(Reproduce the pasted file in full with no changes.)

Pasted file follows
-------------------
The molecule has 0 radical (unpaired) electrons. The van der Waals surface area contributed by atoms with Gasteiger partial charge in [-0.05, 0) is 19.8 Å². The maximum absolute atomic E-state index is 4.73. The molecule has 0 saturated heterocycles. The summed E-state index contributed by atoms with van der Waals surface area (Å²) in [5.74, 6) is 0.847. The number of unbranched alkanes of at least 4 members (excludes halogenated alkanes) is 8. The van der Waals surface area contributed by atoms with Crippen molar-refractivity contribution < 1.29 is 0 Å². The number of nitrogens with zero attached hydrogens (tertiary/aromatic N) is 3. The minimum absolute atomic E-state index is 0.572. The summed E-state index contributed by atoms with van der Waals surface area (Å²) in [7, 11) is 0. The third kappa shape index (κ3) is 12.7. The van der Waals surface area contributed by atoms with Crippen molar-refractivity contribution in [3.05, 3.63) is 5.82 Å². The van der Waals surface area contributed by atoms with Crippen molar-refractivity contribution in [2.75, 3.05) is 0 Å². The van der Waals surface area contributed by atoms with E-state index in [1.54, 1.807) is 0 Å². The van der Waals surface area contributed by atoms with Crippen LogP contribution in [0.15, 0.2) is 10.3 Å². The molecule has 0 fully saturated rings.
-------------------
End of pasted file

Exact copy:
The molecule has 0 radical (unpaired) electrons. The van der Waals surface area contributed by atoms with Gasteiger partial charge in [-0.05, 0) is 19.8 Å². The maximum absolute atomic E-state index is 4.73. The molecule has 0 saturated heterocycles. The summed E-state index contributed by atoms with van der Waals surface area (Å²) in [5.74, 6) is 0.847. The number of unbranched alkanes of at least 4 members (excludes halogenated alkanes) is 8. The van der Waals surface area contributed by atoms with Crippen molar-refractivity contribution < 1.29 is 0 Å². The number of nitrogens with zero attached hydrogens (tertiary/aromatic N) is 3. The minimum absolute atomic E-state index is 0.572. The summed E-state index contributed by atoms with van der Waals surface area (Å²) in [7, 11) is 0. The third kappa shape index (κ3) is 12.7. The van der Waals surface area contributed by atoms with Crippen molar-refractivity contribution in [3.05, 3.63) is 5.82 Å². The van der Waals surface area contributed by atoms with Crippen molar-refractivity contribution in [2.75, 3.05) is 0 Å². The van der Waals surface area contributed by atoms with E-state index in [1.54, 1.807) is 0 Å². The van der Waals surface area contributed by atoms with Crippen LogP contribution in [0.15, 0.2) is 10.3 Å². The molecule has 0 fully saturated rings.